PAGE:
Kiamichi River (Ki-A-Mee-Chee)
Kiamichi was once thought to have been an Indian word, however it was introduced by early French explorers. They found this area was abundant in wild game and also a type of very large and noisy woodpecker. They named both the bird and the area Kiamichi - meaning 'raucous bird'.
The Kiamichi River runs south-southwest for some 165 miles from Pine Mountain in eastern Le Flore County (near the Arkansas border) to the Red River on the Texas border. Hugo Lake was formed off the river by means of a flood control dam.
The St Louis-San Francisco Railway travelled this route over the old railway bridge.
Raymond Gary State Park
This park comprises 46-acres which includes a 390 acre lake. There are campsites, a swimming beach and a picnic area with 70 tables. There are also 2 boat ramps although the speed limit on the lake is only 5mph.
The park is 1.5 miles south of Fort Towson and south Hugo and U.S. Highway 70 on SR 209.
Dorothy Jane Orton
Dorothy Orton was the primary person for pushing for the restoration of old Fort Towson. She was able to bring awareness to the community and the State of the importance of the preservation as part of Oklahoma's historic heritage. She was born locally at Fort Towson (the town) in 1915 and was the first woman to enlist in the women's army corps for World War II. When she was discharged some 2 years later it was with the rank of Captain. She was recalled to active duty in the army in 1950 and saw service at Fort Lee, Virginia and at Camp Breckenridge, Kentucky. She was also a Staff Officer in the Oklahoma District Military office. After military service, Dorothy became postmaster at Fort Towson and was in this position until she died in an accident while on a fishing trip in 1968. This monument was erected as a memorial to her.
Fort Towson Military Park
Fort Towson is Oklahoma's second oldest military outpost. It is an important site in the history of the US Arm's role in their aim to maintain peace on the frontier. The fort operated from 1824 to 1854. This was the site where the last Confederate General surrendered in 1865. Amongst the many important visitors to the Fort were Generals U.S. Grant and George B. McClelland.
Admission is Free
Directions: One half-mile east and one mile north of Fort Towson community and U.S. Hwy.70. 15 Miles east of Hugo.
Hugo Lake Dam
The Hugo Lake dam is Hugo Lake and the Kiamichi (Ke-a-mee-chee) River which is 18 river miles upstream from its convergence with the Red River. Hugo Lake was formed from the Kiamichi River.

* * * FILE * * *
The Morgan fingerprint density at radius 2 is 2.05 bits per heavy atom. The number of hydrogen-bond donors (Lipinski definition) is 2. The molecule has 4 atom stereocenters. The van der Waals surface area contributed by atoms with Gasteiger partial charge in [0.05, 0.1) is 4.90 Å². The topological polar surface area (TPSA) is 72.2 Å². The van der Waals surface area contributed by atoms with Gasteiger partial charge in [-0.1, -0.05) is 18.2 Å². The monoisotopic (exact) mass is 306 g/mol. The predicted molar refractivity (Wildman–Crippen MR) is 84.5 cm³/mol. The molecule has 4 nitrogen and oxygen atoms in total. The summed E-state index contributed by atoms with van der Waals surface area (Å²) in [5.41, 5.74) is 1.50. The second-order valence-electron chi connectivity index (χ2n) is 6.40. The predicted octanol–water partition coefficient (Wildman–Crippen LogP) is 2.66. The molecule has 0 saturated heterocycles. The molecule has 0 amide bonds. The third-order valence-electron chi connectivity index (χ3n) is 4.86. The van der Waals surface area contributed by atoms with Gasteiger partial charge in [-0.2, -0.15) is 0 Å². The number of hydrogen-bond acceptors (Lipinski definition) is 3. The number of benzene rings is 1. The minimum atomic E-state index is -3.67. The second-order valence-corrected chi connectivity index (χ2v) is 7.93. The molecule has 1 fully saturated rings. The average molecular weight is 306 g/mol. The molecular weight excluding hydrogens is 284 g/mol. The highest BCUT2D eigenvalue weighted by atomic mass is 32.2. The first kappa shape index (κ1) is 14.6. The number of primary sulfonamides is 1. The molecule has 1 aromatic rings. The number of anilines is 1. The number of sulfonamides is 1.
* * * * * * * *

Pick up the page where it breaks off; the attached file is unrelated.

The lake covers 13,250 acres and was is a fishing paradise with species of largemouth, spotted bass, crappie, white bass, channel and flathead catfish, bluegill, buffalo, carp and drum. The lake lies about 5 miles west of Fort Towson and 7 miles east of Hugo.
Interesting Old Artefacts
Often goods were bought in exchange for hides or snake root. Goods for the store were brought up the Red River by steamer. This Sutler has many artefacts on display that have been found on the Fort site.
The Fort's Sutlers
A Sutler is a term given to the general store on a Fort. They were usually run by civilians but a percentage of their profits went to the Fort. There were three Sutlers at Fort Towson during 1824 until the fort was finally abandoned. This building is a reconstruction of the original which was operating on this site.
The Old Cemetery
In a dense part of forest you can find what is left of an old cemetery where many of the soldiers were buried at one time. They were moved to the national cemetery at Fort Gibson soon after the federal troops left.
1857 Cannon Pavilion
The Fort was originally built as a border post between the US and Texas (which was part of Mexico at that time). It was rebuilt and renames Camp Phoenix for a short time before changing its name to Cantonment Towson, it was renamed again in 1832. When it was rebuilt again, the purpose was to protect the Choctaw Indians from the native tribes.
The fort has also been used as the Choctaw Indian Agency for a while and the Choctaw capital.
The fortifications were built of wood on heavy walls of limestone masonry. Over time, fire and climatic conditions have almost totally destroyed most of the fort. Large oak have grown up in the cellars of the old buildings. The Fort Towson site has been restored by the Oklahoma Historical Society.
This is a vantage point on US Hwy 70 for viewing the Hugo Dam. There is not much else to this Overlook other than the little shelter and the parking area but there is a map of the area.
Inside the Sutlers
The store sold sugar, coffee, molasses, golden syrup, dried fruit, pickles as well as oysters and lobsters in cans